As readers of this blog are well aware, the IT skills gap has garnered several headlines over the last few years. With technology evolving at a lightning fast speed and colleges turning out fewer students with degrees in the STEM (science, technology, engineering and math) fields, the demand for highly qualified talent is far outpacing the supply.
Many members of the technology field have chimed in about the issue. Aside from domestic problems, many, including Facebook CEO Mark Zuckerberg and Google executive Laszlo Bock, have pointed toward immigration challenges that have compounded the problem.
"[A]t a time when the U.S. economy needs it most, our immigration policies are stifling innovation," Bock said in a statement earlier this year. "The 2013 cap for the H-1B visas that allow foreign high skilled talent to work temporarily in the U.S. was exhausted by June 2012, preventing tech companies from recruiting some of the world's brightest minds."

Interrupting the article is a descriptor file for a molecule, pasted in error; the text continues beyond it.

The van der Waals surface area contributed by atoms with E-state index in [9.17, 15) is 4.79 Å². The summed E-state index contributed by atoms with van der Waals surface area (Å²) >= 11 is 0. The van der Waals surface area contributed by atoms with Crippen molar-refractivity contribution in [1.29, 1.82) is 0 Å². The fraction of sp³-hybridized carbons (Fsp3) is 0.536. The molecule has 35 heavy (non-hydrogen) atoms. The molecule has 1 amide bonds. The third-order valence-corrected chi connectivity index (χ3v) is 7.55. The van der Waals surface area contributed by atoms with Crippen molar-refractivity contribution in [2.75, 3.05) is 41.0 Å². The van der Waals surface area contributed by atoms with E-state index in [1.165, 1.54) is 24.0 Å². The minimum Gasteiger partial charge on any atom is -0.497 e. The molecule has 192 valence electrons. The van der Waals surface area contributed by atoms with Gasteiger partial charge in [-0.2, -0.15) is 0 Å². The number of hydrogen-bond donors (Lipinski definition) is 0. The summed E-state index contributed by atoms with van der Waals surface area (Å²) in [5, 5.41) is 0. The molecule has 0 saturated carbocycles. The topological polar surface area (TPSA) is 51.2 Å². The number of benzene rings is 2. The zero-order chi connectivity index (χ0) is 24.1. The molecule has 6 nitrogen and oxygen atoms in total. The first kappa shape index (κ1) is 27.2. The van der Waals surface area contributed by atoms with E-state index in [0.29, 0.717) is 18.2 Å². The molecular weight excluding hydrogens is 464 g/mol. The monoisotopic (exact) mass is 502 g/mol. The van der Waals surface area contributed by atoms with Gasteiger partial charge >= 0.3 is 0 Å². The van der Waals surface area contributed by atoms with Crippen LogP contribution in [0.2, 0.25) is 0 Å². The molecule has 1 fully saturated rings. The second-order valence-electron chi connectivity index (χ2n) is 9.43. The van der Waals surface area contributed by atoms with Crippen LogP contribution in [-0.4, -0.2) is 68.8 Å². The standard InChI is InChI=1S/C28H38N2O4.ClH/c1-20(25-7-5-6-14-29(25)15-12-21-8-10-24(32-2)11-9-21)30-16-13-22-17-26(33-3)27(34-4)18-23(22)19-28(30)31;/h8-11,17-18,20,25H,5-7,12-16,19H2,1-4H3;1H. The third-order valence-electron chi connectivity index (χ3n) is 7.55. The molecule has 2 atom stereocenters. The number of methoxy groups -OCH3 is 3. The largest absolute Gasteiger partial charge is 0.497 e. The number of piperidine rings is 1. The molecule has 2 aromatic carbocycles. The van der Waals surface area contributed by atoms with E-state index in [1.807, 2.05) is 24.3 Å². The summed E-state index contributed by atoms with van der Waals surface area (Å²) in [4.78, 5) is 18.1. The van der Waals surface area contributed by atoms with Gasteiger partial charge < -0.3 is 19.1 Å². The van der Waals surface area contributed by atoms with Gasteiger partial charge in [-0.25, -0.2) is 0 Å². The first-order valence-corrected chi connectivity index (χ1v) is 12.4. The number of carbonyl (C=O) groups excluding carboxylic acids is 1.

However, not everyone believes that there is a shortage. In a recent InformationWeek article, editor Thomas Claburn argues that there may be other factors that are helping to embellish the "shortage." There are two things in play here: employers want to save money and foreign employees have fewer options.
From a company standpoint, each organization wants to save money in a tough economy. This has led to lower offers that domestic talent is turning down, which, as Claburn notes, is an affordability problem not a skills shortage.
For foreign workers, regardless of skill level, if they are working for a green card, they basically have no choice but to stay in their current position. If they were to change companies, it would reset the green card process. This puts businesses in a place of power where they do not need to look for domestic talent.
While it is a growing concern, the skills gap is more complicated than previously thought. To help avoid this, some companies have been turning toward VARs and MSPs as a valuable resource for handling IT challenges.